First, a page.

Roadkill was inspired by a feature I did for Nuts magazine back in the day about rogue ambulance crews in south America. They patrol the roads, listening in to police scanners, looking for accidents. Then they ferry the dead and injured to hospitals and pick up their payment. Of course, the system is wide open to manipulation, and makes a great backdrop for a horror story. I started thinking, what if, one day, a rogue ambulance crew picked up a casualty who really should be dead, but wasn’t? In fact, what if he flat-out refused to die?

And what if he had a score to settle?

It’s probably fair to assume that heads will roll.

I had a lot of fun writing this story. It probably represents one of my first shambling steps into splatterpunk. It’s a bit over the top but hey, it’s fiction! If it makes you crack a smile, as well as turn your stomach, then my work is done.

Roadkill has been previously published in the anthology Fading Light and was also included in my collection X2.


Where did that Human Waste come from?

I was going to use this post to explain a few things about my recent release Human Waste. In particular, I was going to clarify exactly what my intention was. It shouldn’t be necessary, but in this case it kinda is. I get that fucked up ending could throw a few people. They do say the best art is art you have to think about a little, but I wanted to make it crystal clear.

But then I realized I can’t pull it apart and lay it bare without dropping spoilers left and right. And if I do that, there would be no reason for anyone else to read it. The secret would be out. So rather than break it down for you, I’ll have to let you do that bit for yourselves and tell you why I wrote it instead.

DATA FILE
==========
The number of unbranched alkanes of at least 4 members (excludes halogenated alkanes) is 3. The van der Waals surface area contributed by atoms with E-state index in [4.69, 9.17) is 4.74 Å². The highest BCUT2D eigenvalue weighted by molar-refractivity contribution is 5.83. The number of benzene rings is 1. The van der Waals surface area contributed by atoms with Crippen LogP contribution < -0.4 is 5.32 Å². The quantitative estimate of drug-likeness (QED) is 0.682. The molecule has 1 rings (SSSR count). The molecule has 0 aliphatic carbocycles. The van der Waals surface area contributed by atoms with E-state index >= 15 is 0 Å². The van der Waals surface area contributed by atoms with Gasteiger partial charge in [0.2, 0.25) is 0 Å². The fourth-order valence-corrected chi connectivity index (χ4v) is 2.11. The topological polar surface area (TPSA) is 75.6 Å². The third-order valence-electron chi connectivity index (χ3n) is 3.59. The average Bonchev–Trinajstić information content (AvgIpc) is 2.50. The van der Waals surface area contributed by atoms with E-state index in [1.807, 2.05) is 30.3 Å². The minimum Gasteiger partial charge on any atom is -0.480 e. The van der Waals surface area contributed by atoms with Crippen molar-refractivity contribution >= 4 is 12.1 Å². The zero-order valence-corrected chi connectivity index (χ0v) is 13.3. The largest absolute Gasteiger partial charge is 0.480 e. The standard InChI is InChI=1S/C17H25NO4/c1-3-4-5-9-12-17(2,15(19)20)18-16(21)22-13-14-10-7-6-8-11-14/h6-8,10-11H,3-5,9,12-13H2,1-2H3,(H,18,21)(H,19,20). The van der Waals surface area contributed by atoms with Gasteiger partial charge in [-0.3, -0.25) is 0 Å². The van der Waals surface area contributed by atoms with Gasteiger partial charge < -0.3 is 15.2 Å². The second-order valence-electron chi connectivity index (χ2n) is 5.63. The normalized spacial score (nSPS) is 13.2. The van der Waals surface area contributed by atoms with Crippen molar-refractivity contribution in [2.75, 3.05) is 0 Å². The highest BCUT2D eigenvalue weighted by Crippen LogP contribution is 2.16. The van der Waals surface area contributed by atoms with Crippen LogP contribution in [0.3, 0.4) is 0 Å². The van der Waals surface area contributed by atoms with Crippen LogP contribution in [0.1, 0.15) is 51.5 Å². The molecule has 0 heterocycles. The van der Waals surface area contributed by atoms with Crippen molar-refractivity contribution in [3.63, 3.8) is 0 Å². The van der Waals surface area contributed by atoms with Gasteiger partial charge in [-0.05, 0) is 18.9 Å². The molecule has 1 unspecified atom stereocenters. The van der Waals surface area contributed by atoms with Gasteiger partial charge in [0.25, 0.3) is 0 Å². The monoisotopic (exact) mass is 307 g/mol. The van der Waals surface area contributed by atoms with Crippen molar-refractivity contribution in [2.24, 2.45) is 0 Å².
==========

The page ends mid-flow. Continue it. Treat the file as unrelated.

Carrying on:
Anyone who knows my fiction will know that I usually prefer to stay in the shadows. By that, I mean most of it is old-school. Traditional. Haunted houses, alternate realities, creepy ghosts, the odd dude going mental and not realizing it. You know, the usual stuff. I always tended to shy away from the more explicit, in-your-face kind of horror, the same way I used to shy away from writing explicit sex scenes.  Reading a lot of other authors, I came to realize that most of it was unnecessary. Schlock, gore and sex for the sake of schlock, gore and sex. Not much of it advanced the story very far, or added to it in any way, which is what I‘ve always been most invested in.

But I must admit there was always a small part of me that longed to get my freak on from time to time. I often put graphic scenes in my stories, only to have a change of heart and remove them afterwards. Then I saw a submission call from Blood Bound Books for an anthology called DOA 3, which actually invited writers to get freaky. As freaky as they could and then some. I let the shackles off and knocked out a story called Subject #270374 which is, admittedly, fucking gross, and afterwards I realised how much I enjoyed that walk on the wild side. I began to think I’d gone as far as I could with the ‘traditional’ horror route, and splatterpunk was my new vocation. At least for the time being.

I’d had a few ideas floating around for a while. I’ve always been interested in prepping and survivalism. Not just the practicalities of it all, but the ethos behind it, too. There are a lot of people getting ready for the end of the world, whether it be the result of a solar flare, a world war, a meteor strike, another ice age, a global financial meltdown, an alien invasion, or a zombie uprising. As well as getting ready for a mass extinction, I get the impression a lot of them are also getting ready to say, “Look! I told you so!”